The Neo-Tribal Midwesterner

"I had the best luck on the plane today.  Not only were there hot girls on the plane, they talked to me."

And with that, the Butcher’s old friend settled in just like he’d always been here.  He’s here for the week, so he’s going to need a nickname, but I haven’t settled on one.

The Butcher votes for "Aboriginal A."  I’m leaning towards… I don’t know.


What Do You Look Like Naked?

That’s what I spent the day wondering.  Not you guys.  The people in the room with me.

Also, I’ve been thinking and, if I had a penis, I’d regularly pee on things.  Awesome peeing ability and the twenty cents an hour more y’all get–I’m a little envious of those two things.

Now, I can’t decide between a nap and a beer.

Reviews of the Future!

1.  My day–I’m going to give it a three out of five.  I have to sit all day listening to lectures, but they should be interesting.  And, if not, I’ll get some reading done.  Or, I’ll skip out early.  Still, academics, if I could teach you one thing, it would be this–loosen up.  If you’re doing what you love, let your love for that come though.  If you aren’t doing what you love, don’t take it out on me.

2.  The chances of the house getting picked up before the Butcher’s friend gets here–Zero out of five.  It’s a pit.  I haven’t done dishes since 1937 and something smells, though that may be me.

3.  The Sagas of the Icelanders–Four out of five.  I’m really excited about reading it.  I’m to the part in the introduction where they talk about how the saga writers would throw poetry into the sagas in order to prove that they were true.  No one thought that a poet would dare lie, so including poetry in your saga was kind of equivalent of footnoting it.

4.  The Butcher, upon waking–Two out of five.  He’s not going to be thrilled when I tell him we have to run by work and pick up some boxes before going over to the thing.  And he’s not going to be thrilled when I suggest he duct tape the mirror back on the car.

Stupid Pet Soap Opera

Mrs. Wigglebottom and I are having a fight.  I would like to go to bed, as it is 10:03 and my bedtime is 9:30, the bedtime of civilized people who do not wander around the living room barking for no reason, just because  we can.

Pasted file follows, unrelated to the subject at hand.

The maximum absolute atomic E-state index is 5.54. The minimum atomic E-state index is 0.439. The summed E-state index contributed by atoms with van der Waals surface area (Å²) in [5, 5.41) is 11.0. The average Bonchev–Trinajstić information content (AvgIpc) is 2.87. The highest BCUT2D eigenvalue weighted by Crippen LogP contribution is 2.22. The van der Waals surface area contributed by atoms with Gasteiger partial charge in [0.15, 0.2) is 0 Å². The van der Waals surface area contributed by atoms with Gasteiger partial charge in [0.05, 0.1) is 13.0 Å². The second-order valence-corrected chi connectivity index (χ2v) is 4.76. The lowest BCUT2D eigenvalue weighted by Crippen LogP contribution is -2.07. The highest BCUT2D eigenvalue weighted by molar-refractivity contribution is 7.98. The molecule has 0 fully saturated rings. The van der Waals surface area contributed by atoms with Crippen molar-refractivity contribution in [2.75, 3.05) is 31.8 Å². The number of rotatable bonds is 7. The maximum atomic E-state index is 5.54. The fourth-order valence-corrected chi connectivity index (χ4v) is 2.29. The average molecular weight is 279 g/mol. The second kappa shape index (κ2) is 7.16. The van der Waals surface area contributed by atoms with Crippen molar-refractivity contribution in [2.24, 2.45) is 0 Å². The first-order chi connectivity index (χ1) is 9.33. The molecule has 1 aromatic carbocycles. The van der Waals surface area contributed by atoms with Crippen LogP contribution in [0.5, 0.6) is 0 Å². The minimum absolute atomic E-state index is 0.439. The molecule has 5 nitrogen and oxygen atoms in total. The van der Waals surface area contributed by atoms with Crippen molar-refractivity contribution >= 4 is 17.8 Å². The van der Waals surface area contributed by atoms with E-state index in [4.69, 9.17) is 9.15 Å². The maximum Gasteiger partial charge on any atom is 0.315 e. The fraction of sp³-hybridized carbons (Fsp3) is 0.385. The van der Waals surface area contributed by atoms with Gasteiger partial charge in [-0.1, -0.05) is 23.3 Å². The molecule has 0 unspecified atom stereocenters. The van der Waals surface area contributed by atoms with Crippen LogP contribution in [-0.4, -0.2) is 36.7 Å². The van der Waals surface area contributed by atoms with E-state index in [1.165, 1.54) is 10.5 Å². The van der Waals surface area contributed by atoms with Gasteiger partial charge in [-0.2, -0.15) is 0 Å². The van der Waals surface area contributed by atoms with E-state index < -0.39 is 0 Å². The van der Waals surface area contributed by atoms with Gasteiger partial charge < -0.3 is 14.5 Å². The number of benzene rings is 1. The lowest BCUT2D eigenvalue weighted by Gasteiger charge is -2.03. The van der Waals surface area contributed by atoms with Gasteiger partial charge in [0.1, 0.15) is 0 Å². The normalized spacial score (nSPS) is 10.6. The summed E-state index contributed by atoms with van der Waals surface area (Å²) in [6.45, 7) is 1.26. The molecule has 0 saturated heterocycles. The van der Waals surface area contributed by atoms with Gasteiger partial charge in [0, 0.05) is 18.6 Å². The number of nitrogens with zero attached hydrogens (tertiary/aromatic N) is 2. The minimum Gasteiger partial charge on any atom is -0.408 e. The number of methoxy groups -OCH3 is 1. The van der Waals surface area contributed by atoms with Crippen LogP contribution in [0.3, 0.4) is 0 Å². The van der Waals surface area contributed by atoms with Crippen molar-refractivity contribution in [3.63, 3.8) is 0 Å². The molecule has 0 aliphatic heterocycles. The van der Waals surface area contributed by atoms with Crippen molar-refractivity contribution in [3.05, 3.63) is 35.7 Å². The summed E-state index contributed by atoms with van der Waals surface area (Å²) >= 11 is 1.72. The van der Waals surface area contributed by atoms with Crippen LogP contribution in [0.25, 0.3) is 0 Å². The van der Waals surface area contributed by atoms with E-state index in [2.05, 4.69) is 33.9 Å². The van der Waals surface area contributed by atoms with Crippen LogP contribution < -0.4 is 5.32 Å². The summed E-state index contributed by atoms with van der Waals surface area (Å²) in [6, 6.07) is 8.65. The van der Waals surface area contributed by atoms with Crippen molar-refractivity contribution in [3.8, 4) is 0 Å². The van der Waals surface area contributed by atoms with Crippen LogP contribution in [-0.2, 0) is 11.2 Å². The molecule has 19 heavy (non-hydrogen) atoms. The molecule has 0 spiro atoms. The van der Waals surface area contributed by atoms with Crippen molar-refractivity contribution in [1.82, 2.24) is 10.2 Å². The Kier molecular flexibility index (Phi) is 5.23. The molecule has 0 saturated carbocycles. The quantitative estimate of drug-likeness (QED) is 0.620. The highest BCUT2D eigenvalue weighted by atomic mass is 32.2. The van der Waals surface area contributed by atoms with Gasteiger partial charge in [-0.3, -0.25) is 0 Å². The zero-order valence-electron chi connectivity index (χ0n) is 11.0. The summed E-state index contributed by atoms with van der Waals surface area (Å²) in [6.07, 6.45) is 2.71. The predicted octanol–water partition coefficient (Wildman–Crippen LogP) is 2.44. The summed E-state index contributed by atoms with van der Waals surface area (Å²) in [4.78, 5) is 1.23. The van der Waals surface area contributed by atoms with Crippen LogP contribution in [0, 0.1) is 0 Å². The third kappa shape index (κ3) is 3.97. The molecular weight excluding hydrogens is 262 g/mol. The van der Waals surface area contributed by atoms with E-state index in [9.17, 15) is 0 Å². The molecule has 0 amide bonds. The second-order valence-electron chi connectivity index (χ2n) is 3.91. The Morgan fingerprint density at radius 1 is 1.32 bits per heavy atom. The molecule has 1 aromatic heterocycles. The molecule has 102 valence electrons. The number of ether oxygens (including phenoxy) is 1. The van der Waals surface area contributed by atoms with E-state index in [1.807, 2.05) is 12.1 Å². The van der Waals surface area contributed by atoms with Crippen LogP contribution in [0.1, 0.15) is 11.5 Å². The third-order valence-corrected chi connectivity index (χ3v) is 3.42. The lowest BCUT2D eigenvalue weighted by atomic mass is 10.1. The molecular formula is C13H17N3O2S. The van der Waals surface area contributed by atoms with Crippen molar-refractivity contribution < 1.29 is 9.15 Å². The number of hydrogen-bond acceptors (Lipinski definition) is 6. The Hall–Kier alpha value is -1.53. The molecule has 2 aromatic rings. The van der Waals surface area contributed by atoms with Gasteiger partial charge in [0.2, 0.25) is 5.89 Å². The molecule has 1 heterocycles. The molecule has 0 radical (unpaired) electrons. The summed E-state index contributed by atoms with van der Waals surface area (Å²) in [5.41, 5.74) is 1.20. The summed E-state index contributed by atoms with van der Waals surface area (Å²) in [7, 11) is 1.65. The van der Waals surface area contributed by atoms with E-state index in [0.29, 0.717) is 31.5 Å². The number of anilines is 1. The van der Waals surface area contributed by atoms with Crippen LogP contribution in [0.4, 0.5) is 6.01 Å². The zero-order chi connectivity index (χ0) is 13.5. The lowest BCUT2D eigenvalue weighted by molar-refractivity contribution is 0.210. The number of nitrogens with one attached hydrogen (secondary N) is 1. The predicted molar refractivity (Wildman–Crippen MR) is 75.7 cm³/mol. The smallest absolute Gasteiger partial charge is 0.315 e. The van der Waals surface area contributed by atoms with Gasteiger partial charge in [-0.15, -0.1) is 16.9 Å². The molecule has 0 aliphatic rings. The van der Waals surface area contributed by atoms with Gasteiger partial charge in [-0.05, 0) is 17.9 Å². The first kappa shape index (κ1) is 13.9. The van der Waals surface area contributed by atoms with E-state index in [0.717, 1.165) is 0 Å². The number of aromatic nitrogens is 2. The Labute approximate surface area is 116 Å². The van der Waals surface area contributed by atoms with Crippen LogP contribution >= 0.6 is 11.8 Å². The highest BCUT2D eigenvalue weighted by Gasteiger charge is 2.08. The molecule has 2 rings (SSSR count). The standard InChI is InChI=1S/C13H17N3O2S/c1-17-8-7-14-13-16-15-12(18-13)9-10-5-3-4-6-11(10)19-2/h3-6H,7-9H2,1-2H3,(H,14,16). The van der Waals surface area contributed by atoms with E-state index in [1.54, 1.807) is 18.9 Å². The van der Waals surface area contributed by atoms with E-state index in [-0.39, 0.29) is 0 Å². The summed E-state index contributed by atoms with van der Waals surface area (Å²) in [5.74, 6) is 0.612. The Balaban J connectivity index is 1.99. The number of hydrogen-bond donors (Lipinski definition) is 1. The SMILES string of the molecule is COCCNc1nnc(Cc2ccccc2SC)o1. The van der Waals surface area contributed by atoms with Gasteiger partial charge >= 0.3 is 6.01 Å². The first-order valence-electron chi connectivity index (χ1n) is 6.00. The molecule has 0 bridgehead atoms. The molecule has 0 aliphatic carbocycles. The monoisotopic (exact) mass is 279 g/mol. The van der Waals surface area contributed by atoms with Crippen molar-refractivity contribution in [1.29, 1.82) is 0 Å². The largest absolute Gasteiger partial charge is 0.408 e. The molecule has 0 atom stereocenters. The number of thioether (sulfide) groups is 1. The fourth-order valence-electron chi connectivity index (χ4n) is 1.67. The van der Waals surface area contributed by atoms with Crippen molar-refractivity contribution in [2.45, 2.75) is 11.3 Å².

But that is not what we are having a fight about.

We’re having a fight about the new bone.  It’s a fine bone.  But no one else in the house wants it, I swear to god.  And I’m pissed off at the unnecessary brarbarblearlbeling Mrs. Wigglebottom just did at the tiny cat.  This is not a house where great big dogs brarbarblearlbel at tiny cats.  It has never been a house where great big dogs brarbarblearlbel at tiny cats.  So, that pisses me off.

And then it pisses me off that she comes right over here as if to tattle on the tiny cat, as if her behavior is perfectly acceptable and it’s the tiny cat who is out of line for daring to walk in the living room.

And, god damn it, you just know that this means the tiny cat is going to pee in the dryer or shed all over my clean clothes in retaliation.

Worse than that, I’m exhaustedly liveblogging my pets’ squabbles!  What the fuck, folks?  What the fuck?

This is the absolute nadir of Tiny Cat Pants, right here.  I think.  Nadir is the low point right?  I’m so tired I don’t even know.  Nadir.  If not the low point, then maybe some kind of Moroccan restaurant?

Okay, fuck it.  I’m going to bed.  Hopefully, the wild honyock* contingent will not kill each other while I sleep.




*Oh, yeah, remember how I said I wasn’t going to use "honyock" any more because I suspected it was an ethnic slur?  I guess I’m a liar.  If there are any people who have been derisively called honyocks who read Tiny Cat Pants, please accept my apologies.  I was raised by wolves.  I don’t know any better.  I grew up thinking it just meant "uncivilized person who, by nature, did not obey his or her mother and ran around showing boys his or her underoos and also pushing Kevin Appleton down on the playground and kissing him." and it’s hard for me to let go of that.

Help me, Science Types

I don’t just need help deciphering dirty old poetry about threesomes.  I also need help deciding if what Harvard professors tell me is too good to be true.

Let’s take good old Wade Davis, author of The Serpent and the Rainbow.  On page 173 of my book he says the following:

Venus was gone.  It shouldn’t have been.  Astronomers know the amount of light reflected by the planet, and we should be able to see it, even in broad daylight.  Some Indians can.  And but a few hundred years ago, sailors from our own civilization navigated by it, following its path as easily by day as they did by night.  It is simply a skill that we have lost, and I have often wondered why.

America!  Can this be true?  Is Venus visible to some folks during the day and not to others?  I just don’t believe it.  But what do I know?  No one’s paying me to teach at Harvard.